Every $ invested in nutrition for mothers and children results in $18 economic returns

Realising the potential human development returns to investing in early and maternal nutrition: The importance of identifying and addressing constraints over the life course
Every $ invested in nutrition for mothers and children results in $18 economic returns

Abstract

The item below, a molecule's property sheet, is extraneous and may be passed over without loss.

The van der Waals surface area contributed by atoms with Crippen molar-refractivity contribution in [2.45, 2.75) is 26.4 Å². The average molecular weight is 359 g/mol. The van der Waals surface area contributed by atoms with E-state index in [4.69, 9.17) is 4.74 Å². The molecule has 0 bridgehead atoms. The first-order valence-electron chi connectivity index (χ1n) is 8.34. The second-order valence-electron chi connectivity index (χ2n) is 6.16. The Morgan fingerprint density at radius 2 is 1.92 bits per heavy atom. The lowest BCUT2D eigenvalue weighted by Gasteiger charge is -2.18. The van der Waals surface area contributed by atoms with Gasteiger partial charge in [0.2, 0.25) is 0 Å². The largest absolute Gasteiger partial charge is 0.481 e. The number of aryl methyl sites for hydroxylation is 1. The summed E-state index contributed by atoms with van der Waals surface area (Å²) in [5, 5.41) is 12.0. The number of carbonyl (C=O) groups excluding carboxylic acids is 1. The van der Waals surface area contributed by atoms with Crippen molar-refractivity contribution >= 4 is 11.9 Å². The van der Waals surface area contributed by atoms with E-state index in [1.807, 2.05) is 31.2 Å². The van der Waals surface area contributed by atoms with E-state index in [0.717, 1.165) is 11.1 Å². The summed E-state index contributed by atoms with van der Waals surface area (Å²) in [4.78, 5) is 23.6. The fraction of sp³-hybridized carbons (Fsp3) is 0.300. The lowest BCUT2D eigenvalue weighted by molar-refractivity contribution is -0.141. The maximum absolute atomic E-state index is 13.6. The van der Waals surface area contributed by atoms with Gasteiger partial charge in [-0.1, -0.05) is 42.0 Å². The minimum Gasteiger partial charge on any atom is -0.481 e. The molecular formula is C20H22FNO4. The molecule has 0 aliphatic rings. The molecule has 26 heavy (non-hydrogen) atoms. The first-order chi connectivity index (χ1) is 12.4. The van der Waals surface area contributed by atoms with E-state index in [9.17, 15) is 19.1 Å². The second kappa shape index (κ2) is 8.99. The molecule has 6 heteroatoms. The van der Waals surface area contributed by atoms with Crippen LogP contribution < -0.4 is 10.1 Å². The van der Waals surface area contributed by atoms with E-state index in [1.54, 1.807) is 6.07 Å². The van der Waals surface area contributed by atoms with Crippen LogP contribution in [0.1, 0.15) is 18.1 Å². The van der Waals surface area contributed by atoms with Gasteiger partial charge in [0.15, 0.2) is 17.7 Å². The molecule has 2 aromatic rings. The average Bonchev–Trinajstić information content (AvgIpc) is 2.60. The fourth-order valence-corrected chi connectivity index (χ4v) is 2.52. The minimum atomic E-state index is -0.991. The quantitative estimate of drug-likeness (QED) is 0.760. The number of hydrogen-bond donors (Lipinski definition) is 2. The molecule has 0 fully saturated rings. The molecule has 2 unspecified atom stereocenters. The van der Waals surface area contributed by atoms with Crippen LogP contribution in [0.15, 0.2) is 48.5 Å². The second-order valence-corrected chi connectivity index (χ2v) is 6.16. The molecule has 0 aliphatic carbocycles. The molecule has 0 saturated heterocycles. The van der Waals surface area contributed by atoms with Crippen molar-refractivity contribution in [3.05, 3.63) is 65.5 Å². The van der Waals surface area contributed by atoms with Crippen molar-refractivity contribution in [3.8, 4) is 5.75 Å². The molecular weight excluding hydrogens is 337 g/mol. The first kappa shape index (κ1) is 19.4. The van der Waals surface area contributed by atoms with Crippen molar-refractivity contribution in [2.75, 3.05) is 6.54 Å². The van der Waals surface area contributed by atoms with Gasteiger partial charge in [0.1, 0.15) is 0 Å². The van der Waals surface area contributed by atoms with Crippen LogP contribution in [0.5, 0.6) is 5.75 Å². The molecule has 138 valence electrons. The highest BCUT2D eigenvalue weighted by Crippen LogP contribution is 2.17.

The benefits of interventions which improve early nutrition are well recognised. These benefits, however, only accrue to the extent that later life circumstances allow. Consequently, in adverse contexts many of the benefits will never be realised, particularly for the most vulnerable, exacerbating inequality. Returns to investment in early nutrition could be improved if we identified contextual factors constraining their realisation and interventions to weaken these. We estimate cost and impact of scaling 10 nutrition interventions for a cohort of South African children born in 2021. We estimate associated declines in malnutrition and mortality, and improvements in years of schooling and future earnings. To examine the role of context over the life-course we estimate benefits with and without additional improvements in school quality and employment opportunities by socio-economic quintile. Scale up reduces national stunting (height for age < = -2SD) rates among children at 24 months by 3.18 percentage points, implying an increase in mean height for age z-score (HAZ) of 0.10, and 53,000 years of additional schooling. Quintile 1 (the poorest) displays the largest decline in stunting, and largest increase in mean HAZ. Estimated total cost of increasing coverage of the interventions for the cohort is US$90 million. The present value of the additional years of schooling is estimated at close to US$2 billion. Cost-benefit ratios suggest the highest return occurs in quintile 5 (1:23). Reducing inequality in school quality closes the gap between quintile 5 and the lower quintiles. If school quality and labour force participation were equal the highest returns are in quintile 1(1:31). An enabling environment is key to maximising human development returns from investing in early nutrition, and to avoid exacerbating existing inequality. Therefore, particularly for children in adverse conditions, it is essential to identify and implement complementary interventions over the life course.

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